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    Re: Fatal interaction betweeu yacht and ferry.
    From: George Huxtable
    Date: 2007 May 7, 21:50 +0100

    Gary LaPook makes several interesting points about radar reflectors.
    
    Radar target reflection is a complex business, and I'm not convinced by the
    methodology shown in that report. Some of the factors seem to have been
    thrown in based largely on guesswork, though dressed up by much computer
    simulation. Not that I can claim to do any better.
    
    But one factor seems to have been ignored, though it was given attantion in
    a study done for (I think) Practical Boat Owner, a few years ago. It's this-
    
    The radar reflection from a boat, illuminated by a coherent signal (which
    radar is), is the sum of all the reflections, that return toward the radar
    scanner, from all the different bits of the boat, summed up togeter. And
    when you sum them, you have to take account of the phase shift in each case,
    from each bit of boat, because the double-distance, from scanner to
    reflecting surface back to scanner, is different for each bit. The detected
    returned power, the integral of them all, will depend critically on the
    boat's geometry and the angle of the boat's attitude to the beam. There's
    nothing to prevent that returned signal summing up to zero, or near-zero, at
    a particular attitude, simply because that jumble of returned signals
    happens to cancel out to zero, a null-reflection, because of those differing
    phase shifts. Luckily, a small yaw in the boat, or changing direction from
    the radar antenna, will make it visible again. That's one reason for the
    complexity of radar image behaviour; the way they tend to "twinkle".
    
    But set that to one side for now, and imagine that the geometry, at a
    particular moment, is such that the boat is producing a measurable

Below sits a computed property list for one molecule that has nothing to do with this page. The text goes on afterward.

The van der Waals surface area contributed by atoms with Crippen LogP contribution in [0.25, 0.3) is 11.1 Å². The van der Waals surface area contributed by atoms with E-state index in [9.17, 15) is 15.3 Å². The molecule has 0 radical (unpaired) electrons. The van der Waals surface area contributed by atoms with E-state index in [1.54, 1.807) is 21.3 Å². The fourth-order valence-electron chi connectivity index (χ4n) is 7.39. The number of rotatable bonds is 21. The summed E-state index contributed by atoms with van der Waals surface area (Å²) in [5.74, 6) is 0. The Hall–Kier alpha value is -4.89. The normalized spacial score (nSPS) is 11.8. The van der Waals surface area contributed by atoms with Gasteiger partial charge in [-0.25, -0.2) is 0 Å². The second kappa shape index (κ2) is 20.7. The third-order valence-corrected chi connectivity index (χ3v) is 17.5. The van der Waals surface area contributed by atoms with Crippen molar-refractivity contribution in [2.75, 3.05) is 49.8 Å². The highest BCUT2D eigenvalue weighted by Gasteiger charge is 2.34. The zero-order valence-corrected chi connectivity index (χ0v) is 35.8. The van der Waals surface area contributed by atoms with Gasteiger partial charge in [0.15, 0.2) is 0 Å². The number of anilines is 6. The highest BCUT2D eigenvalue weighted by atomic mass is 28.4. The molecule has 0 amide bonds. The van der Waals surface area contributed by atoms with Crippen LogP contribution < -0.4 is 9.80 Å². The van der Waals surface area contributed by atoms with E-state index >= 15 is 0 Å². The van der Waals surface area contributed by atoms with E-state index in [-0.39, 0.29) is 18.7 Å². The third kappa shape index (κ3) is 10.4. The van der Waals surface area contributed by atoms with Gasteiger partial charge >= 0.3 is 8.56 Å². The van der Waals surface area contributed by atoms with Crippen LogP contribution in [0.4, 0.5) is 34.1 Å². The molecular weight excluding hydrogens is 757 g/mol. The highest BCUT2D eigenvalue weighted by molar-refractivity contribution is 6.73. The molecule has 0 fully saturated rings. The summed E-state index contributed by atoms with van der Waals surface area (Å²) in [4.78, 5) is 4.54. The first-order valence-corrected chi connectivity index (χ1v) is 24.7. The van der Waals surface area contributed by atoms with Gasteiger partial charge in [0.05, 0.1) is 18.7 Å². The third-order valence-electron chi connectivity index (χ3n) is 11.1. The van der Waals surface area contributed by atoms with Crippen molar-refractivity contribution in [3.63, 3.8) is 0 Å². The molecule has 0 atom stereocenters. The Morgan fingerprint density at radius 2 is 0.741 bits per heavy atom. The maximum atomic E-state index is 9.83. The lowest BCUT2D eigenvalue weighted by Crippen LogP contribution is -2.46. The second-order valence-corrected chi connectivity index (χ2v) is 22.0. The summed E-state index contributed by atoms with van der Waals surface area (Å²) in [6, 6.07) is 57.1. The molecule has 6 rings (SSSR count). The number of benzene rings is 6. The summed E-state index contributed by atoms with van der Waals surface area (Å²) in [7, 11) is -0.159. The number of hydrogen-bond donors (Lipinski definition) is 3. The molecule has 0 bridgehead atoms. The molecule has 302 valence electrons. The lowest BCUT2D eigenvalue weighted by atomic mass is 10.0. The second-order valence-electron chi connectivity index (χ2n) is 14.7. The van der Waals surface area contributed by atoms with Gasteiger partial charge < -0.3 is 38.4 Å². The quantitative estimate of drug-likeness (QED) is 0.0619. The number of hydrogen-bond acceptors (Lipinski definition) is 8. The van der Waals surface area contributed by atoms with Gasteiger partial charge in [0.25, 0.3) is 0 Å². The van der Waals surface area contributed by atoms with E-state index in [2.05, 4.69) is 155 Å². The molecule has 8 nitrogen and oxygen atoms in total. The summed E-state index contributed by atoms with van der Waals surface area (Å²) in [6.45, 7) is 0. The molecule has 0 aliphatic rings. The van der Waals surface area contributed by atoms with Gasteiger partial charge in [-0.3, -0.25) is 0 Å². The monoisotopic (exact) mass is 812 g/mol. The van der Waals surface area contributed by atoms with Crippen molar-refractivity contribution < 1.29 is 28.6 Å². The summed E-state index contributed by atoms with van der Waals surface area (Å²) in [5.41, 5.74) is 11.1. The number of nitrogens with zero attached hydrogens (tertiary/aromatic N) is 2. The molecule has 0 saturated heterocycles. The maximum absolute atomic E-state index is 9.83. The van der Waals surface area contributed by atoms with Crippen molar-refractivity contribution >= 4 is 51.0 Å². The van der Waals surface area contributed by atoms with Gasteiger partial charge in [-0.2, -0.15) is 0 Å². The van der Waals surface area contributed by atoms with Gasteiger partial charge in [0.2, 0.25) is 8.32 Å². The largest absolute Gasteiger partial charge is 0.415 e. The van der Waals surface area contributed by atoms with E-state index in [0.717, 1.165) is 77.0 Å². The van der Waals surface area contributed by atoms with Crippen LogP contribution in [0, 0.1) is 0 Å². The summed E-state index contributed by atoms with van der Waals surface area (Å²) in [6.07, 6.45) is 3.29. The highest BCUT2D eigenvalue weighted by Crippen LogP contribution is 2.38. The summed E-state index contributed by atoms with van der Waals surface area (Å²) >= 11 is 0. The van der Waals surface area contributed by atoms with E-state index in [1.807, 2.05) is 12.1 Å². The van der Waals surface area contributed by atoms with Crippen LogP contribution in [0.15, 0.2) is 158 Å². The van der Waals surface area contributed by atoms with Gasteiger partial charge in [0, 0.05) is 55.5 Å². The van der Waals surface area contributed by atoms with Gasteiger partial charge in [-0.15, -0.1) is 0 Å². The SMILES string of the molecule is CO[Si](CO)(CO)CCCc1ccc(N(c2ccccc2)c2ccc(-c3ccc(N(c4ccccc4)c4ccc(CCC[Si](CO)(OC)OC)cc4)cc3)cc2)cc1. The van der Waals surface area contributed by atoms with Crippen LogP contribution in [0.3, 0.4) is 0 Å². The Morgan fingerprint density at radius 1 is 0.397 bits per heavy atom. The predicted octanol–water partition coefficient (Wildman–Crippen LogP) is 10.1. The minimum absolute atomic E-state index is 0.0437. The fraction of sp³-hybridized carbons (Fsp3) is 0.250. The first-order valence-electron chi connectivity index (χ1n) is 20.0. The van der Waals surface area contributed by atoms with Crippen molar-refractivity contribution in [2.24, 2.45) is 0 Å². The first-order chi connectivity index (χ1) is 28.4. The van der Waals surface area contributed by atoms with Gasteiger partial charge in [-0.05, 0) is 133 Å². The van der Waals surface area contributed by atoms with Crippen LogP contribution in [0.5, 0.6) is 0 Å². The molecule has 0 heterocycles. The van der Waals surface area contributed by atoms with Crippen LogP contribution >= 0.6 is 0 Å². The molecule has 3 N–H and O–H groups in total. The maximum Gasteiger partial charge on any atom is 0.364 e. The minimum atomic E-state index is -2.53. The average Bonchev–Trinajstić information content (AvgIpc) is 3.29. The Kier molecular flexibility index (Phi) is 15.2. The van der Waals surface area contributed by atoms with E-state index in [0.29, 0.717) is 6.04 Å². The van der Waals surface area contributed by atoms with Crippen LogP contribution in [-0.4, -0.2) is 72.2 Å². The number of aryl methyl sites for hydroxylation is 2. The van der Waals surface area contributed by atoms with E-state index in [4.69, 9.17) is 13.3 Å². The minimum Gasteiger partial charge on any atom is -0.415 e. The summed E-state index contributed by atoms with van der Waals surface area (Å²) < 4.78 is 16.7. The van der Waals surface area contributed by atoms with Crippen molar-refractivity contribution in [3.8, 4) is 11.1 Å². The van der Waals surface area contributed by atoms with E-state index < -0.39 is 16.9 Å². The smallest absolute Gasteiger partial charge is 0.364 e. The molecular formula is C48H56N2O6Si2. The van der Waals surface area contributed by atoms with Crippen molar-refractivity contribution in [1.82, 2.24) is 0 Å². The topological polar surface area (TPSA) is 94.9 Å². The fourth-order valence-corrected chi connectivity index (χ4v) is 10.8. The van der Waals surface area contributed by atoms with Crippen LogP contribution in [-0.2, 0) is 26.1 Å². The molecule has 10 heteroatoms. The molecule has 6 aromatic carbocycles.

reflection, and makes a visible target. All those bits of the boat are
    combining together to prduce a net positive reflection back to the scanner,
    as though it was from a particular point, somewhere on the boat, which we
    can think of as the effective centre of reflection.
    
    Now hang up a radar reflector, somewhere on the boat. That, also, will
    reflect power back to the scanner. And its distance, from the scanner, will
    not in general be the same as that effective centre of reflection from the
    boat itself. The phases of the two reflections will then differ. Sometimes
    it will be that they add, enhancing the reflected power. But there's a 50%
    chance that they will subtract, fighting each other in a mutual
    cancellation, to some extent at least. In the worst case they may combine to
    give a null, but a narrow one, which only needs a small change in angle to
    defeat it.
    
    As long as the radar cross-section of the reflector alone is always
    overwhelmingly greater than that of the boat, then the boat itself can never
    reflect enough energy to nullify it, and all is well. But if reflections
    from boat and reflector are comparable in energy (and that's one thing the
    radar analysis of the "Ouzo" event seems to imply), then the simple act of
    hanging up a radar reflector can, at certain angles, nullify your radar
    reflection rather than enhance it.
    
    Not that I am arguing against using a radar reflector: not at all. I'm
    simply emphasising the complexity involved, and the uncertainty in assuming
    that a small radar target will always be seen.
    
    These problems are inherent in using monochromatic coherent energy to obtain
    a reflection. One simple approach to minimising the cancellations effects
    I've described might be to dangle the reflector from a rather slack
    halliard, so that the spacing, and thus the phase difference, changes with
    the motion of the boat. Where the radar wavelengths involved are only a few
    centimetres, it doesn't need much relative shift to turn a null into an
    addition of power (and vice versa, of course).
    
    The thoughts, above, are no more than musings about the problems from a
    non-specialist, and I can offer no textbook backup. Don't take them as
    authoritative. It would be interesting to learn, from others who know more,
    whether they contain any sense.
    
    George
    
    contact George Huxtable at george---.u-net.com
    or at +44 1865 820222 (from UK, 01865 820222)
    or at 1 Sandy Lane, Southmoor, Abingdon, Oxon OX13 5HX, UK.
    
    
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